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Strong Quantum Confinement Effects and Chiral Excitons in Bio-Inspired ZnO-Amino Acid Cocrystals

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Author: Muhammed, M.A.H. · Lamers, M. · Baumann, V. · Dey, P. · Blanch, A.J. · Polishchuk, I. · Kong, X.T. · Levy, D. · Urban, A.S. · Govorov, A.O. · Pokroy, B. · Rodríguez-Fernández, J. · Feldmann, J.
Type:article
Date:2018
Publisher: American Chemical Society
Source:Journal of Physical Chemistry C, 11, 122, 6348-6356
Identifier: 788253
doi: doi:10.1021/acs.jpcc.8b01567
Keywords: Amino acids · Biomolecules · Energy gap · II-VI semiconductors · Light emission · Magnetic semiconductors · Optoelectronic devices · Quantum confinement · Wide band gap semiconductors · Zinc oxide · Amino acid co-crystals · Band gap engineering · Band-edge emissions · Direct band gap semiconductors · Inter-band excitations · Light emitting properties · Quantum confinement effects · Underlying principles · Photonic band gap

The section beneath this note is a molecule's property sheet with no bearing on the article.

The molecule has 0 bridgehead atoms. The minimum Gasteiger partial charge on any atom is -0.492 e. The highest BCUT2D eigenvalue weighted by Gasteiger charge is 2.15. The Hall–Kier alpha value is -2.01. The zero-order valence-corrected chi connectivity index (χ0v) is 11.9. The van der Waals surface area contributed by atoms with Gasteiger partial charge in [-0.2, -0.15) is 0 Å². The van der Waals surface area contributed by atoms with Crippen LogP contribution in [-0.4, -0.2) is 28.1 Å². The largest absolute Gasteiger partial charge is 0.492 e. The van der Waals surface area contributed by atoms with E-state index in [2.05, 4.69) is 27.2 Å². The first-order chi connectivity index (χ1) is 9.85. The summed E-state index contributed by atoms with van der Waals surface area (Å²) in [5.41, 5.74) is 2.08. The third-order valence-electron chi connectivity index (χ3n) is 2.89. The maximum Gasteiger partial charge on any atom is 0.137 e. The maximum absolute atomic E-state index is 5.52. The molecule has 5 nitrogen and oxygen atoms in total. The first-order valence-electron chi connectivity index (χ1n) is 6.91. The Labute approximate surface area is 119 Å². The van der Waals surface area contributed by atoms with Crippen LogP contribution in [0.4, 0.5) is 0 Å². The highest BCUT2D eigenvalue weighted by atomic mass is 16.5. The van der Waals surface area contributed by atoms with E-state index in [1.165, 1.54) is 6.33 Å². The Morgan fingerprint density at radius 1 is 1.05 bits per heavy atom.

Abstract

Elucidating the underlying principles behind band gap engineering is paramount for the successful implementation of semiconductors in photonic and optoelectronic devices. Recently it has been shown that the band gap of a wide and direct band gap semiconductor, such as ZnO, can be modified upon cocrystallization with amino acids, with the role of the biomolecules remaining unclear. Here, by probing and modeling the light-emitting properties of ZnO-amino acid cocrystals, we identify the amino acids' role on this band gap modulation and demonstrate their effective chirality transfer to the interband excitations in ZnO. Our 3D quantum model suggests that the strong band edge emission blue-shift in the cocrystals can be explained by a quasi-periodic distribution of amino acid potential barriers within the ZnO crystal lattice. Overall, our findings indicate that biomolecule cocrystallization can be used as a truly bio-inspired means to induce chiral quantum confinement effects in quasi-bulk semiconductors.